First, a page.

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I wanted to see if this happened to anyone else. My 7 yr old female malti-poo got the intra-nasal kennel cough vaccine a few days ago. Ever since then she is coughing like a honking sound. I took her back to the vet she said it must be allergies she had and when she gave her the vaccine it exacerbated it, she put her on cough meds, antibiotic and children's benadryl.

She is not getting better. I should have never given her the vaccine. she never had allergies before so I do not believe the vet. Could this have given her kennel cough by given her the vaccine?


Thank You!
 

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The intra-nasal Bordatella immunization is a live attenuated vaccine, not a killed vaccine. As such one of the potential adverse reactions is mild symptoms of Bordatella (cough, etc.). While unpleasant I can assure you that nearly every dog that has such a reaction is not nearly so sick as a dog with actual kennel cough. My two older dogs had kennel cough once and nobody slept for days while they were symptomatic. Additionally it should be noted that when your dog recovers she will have outstanding immunity to Bordatella since she is going to make a strong active immune response.

That said this vaccine along with some others is not without its issues. Many people don't use it since "kennel couch" is not always Bordatella, so you are not really giving protection against everything that can cause those symptoms. People who are overall minimalists on vaccines generally will most likely to omit this one. Also any immunization has a small risk of adverse reactions. Small usually means one individual among 10s to 100s of thousands (applies to humans as well). However clearly it stinks if you are the one in many thousands who experiences and adverse reaction. The bigger picture though has to be framed in the context of the important goal of sufficient herd immunity to protect public health among humans and animals that reside close to us. After all the real reason we immunize dogs against rabies is to prevent human rabies and to avoid having to give people post exposure immunization.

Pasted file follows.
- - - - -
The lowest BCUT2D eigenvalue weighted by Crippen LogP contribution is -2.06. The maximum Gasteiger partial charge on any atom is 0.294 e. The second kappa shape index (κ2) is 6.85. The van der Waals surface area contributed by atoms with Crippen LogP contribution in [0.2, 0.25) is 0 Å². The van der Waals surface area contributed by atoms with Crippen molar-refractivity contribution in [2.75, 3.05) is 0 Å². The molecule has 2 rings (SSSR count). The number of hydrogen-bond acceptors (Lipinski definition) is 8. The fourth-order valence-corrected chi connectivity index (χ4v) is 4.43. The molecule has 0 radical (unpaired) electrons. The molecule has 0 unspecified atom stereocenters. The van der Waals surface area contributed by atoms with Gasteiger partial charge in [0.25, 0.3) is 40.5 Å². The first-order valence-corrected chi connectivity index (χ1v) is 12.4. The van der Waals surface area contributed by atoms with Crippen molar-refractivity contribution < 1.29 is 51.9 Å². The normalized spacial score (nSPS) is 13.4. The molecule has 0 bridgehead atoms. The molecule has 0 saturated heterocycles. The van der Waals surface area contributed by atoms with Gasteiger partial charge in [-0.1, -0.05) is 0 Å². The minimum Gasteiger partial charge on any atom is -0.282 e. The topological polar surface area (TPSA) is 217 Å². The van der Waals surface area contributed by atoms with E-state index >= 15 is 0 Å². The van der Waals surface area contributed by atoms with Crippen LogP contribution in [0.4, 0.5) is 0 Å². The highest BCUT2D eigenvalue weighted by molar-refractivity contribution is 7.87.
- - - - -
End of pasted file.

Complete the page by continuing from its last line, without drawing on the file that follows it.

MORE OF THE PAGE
https://rabiesalliance.org/world-rabies-day

https://en.wikipedia.org/wiki/Rabies_vaccine#Wild_animals


ETA: I have immunized our dogs against optional things (Bordatella, Lyme, Leptospirosis) because of our activities and travels. None of them has ever had an adverse reaction. I do make extra appointments so they can be spaced out.
 

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The intra-nasal Bordatella immunization is a live attenuated vaccine, not a killed vaccine. As such one of the potential adverse reactions is mild symptoms of Bordatella (cough, etc.). While unpleasant I can assure you that nearly every dog that has such a reaction is not nearly so sick as a dog with actual kennel cough. My two older dogs had kennel cough once and nobody slept for days while they were symptomatic. Additionally it should be noted that when your dog recovers she will have outstanding immunity to Bordatella since she is going to make a strong active immune response.

That said this vaccine along with some others is not without its issues. Many people don't use it since "kennel couch" is not always Bordatella, so you are not really giving protection against everything that can cause those symptoms. People who are overall minimalists on vaccines generally will most likely to omit this one. Also any immunization has a small risk of adverse reactions. Small usually means one individual among 10s to 100s of thousands (applies to humans as well). However clearly it stinks if you are the one in many thousands who experiences and adverse reaction. The bigger picture though has to be framed in the context of the important goal of sufficient herd immunity to protect public health among humans and animals that reside close to us. After all the real reason we immunize dogs against rabies is to prevent human rabies and to avoid having to give people post exposure immunization.

https://rabiesalliance.org/world-rabies-day

https://en.wikipedia.org/wiki/Rabies_vaccine#Wild_animals


ETA: I have immunized our dogs against optional things (Bordatella, Lyme, Leptospirosis) because of our activities and travels. None of them has ever had an adverse reaction. I do make extra appointments so they can be spaced out.
Nice summary Catherine. Monapete, yes my dog had a vaccine-induced cough the first time he got it. It was exactly as indicated in possible side effects and only lasted a few days. It didn’t cause me any worry as I knew what it was.
I hope yours is better soon.
Jen
 
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